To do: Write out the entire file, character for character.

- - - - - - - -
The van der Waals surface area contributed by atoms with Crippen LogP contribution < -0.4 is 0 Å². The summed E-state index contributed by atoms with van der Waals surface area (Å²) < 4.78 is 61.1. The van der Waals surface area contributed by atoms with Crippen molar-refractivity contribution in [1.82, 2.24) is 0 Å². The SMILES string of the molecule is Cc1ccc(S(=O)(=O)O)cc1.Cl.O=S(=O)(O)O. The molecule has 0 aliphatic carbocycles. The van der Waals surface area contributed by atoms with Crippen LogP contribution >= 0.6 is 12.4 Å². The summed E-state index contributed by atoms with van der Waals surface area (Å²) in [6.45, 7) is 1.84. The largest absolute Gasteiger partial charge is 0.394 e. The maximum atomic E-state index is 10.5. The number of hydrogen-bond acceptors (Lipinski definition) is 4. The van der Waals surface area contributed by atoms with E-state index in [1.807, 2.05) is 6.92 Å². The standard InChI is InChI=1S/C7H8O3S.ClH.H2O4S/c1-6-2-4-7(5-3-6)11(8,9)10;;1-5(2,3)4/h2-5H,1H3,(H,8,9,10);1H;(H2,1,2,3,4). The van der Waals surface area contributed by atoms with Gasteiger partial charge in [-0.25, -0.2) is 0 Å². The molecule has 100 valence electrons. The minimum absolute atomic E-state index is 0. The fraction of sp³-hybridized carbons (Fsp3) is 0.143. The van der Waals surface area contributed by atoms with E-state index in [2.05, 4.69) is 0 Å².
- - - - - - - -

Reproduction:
The van der Waals surface area contributed by atoms with Crippen LogP contribution < -0.4 is 0 Å². The summed E-state index contributed by atoms with van der Waals surface area (Å²) < 4.78 is 61.1. The van der Waals surface area contributed by atoms with Crippen molar-refractivity contribution in [1.82, 2.24) is 0 Å². The SMILES string of the molecule is Cc1ccc(S(=O)(=O)O)cc1.Cl.O=S(=O)(O)O. The molecule has 0 aliphatic carbocycles. The van der Waals surface area contributed by atoms with Crippen LogP contribution >= 0.6 is 12.4 Å². The summed E-state index contributed by atoms with van der Waals surface area (Å²) in [6.45, 7) is 1.84. The largest absolute Gasteiger partial charge is 0.394 e. The maximum atomic E-state index is 10.5. The number of hydrogen-bond acceptors (Lipinski definition) is 4. The van der Waals surface area contributed by atoms with E-state index in [1.807, 2.05) is 6.92 Å². The standard InChI is InChI=1S/C7H8O3S.ClH.H2O4S/c1-6-2-4-7(5-3-6)11(8,9)10;;1-5(2,3)4/h2-5H,1H3,(H,8,9,10);1H;(H2,1,2,3,4). The van der Waals surface area contributed by atoms with Gasteiger partial charge in [-0.25, -0.2) is 0 Å². The molecule has 100 valence electrons. The minimum absolute atomic E-state index is 0. The fraction of sp³-hybridized carbons (Fsp3) is 0.143. The van der Waals surface area contributed by atoms with E-state index in [2.05, 4.69) is 0 Å².